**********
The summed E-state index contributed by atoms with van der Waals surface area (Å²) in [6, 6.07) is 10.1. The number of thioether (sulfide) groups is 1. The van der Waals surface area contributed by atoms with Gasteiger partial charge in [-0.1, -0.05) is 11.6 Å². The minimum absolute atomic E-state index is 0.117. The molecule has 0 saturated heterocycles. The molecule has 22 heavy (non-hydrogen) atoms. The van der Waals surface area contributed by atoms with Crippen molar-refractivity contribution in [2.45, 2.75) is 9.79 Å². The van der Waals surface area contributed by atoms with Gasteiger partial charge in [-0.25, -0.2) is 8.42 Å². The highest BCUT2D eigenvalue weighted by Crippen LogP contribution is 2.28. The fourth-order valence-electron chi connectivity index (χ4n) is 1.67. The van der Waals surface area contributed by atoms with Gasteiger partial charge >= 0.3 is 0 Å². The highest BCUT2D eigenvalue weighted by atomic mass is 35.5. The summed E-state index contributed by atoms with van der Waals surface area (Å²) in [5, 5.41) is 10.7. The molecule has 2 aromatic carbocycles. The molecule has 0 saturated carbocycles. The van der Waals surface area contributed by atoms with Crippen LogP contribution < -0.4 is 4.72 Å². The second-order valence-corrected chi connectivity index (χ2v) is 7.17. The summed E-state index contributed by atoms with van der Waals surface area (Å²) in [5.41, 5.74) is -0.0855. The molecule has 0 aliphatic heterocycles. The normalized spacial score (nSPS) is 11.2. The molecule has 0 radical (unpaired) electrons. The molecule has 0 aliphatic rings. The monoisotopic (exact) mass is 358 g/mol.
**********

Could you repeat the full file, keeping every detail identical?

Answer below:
The summed E-state index contributed by atoms with van der Waals surface area (Å²) in [6, 6.07) is 10.1. The number of thioether (sulfide) groups is 1. The van der Waals surface area contributed by atoms with Gasteiger partial charge in [-0.1, -0.05) is 11.6 Å². The minimum absolute atomic E-state index is 0.117. The molecule has 0 saturated heterocycles. The molecule has 22 heavy (non-hydrogen) atoms. The van der Waals surface area contributed by atoms with Crippen molar-refractivity contribution in [2.45, 2.75) is 9.79 Å². The van der Waals surface area contributed by atoms with Gasteiger partial charge in [-0.25, -0.2) is 8.42 Å². The highest BCUT2D eigenvalue weighted by Crippen LogP contribution is 2.28. The fourth-order valence-electron chi connectivity index (χ4n) is 1.67. The van der Waals surface area contributed by atoms with Gasteiger partial charge >= 0.3 is 0 Å². The highest BCUT2D eigenvalue weighted by atomic mass is 35.5. The summed E-state index contributed by atoms with van der Waals surface area (Å²) in [5, 5.41) is 10.7. The molecule has 2 aromatic carbocycles. The molecule has 0 saturated carbocycles. The van der Waals surface area contributed by atoms with Crippen LogP contribution < -0.4 is 4.72 Å². The second-order valence-corrected chi connectivity index (χ2v) is 7.17. The summed E-state index contributed by atoms with van der Waals surface area (Å²) in [5.41, 5.74) is -0.0855. The molecule has 0 aliphatic heterocycles. The normalized spacial score (nSPS) is 11.2. The molecule has 0 radical (unpaired) electrons. The molecule has 0 aliphatic rings. The monoisotopic (exact) mass is 358 g/mol.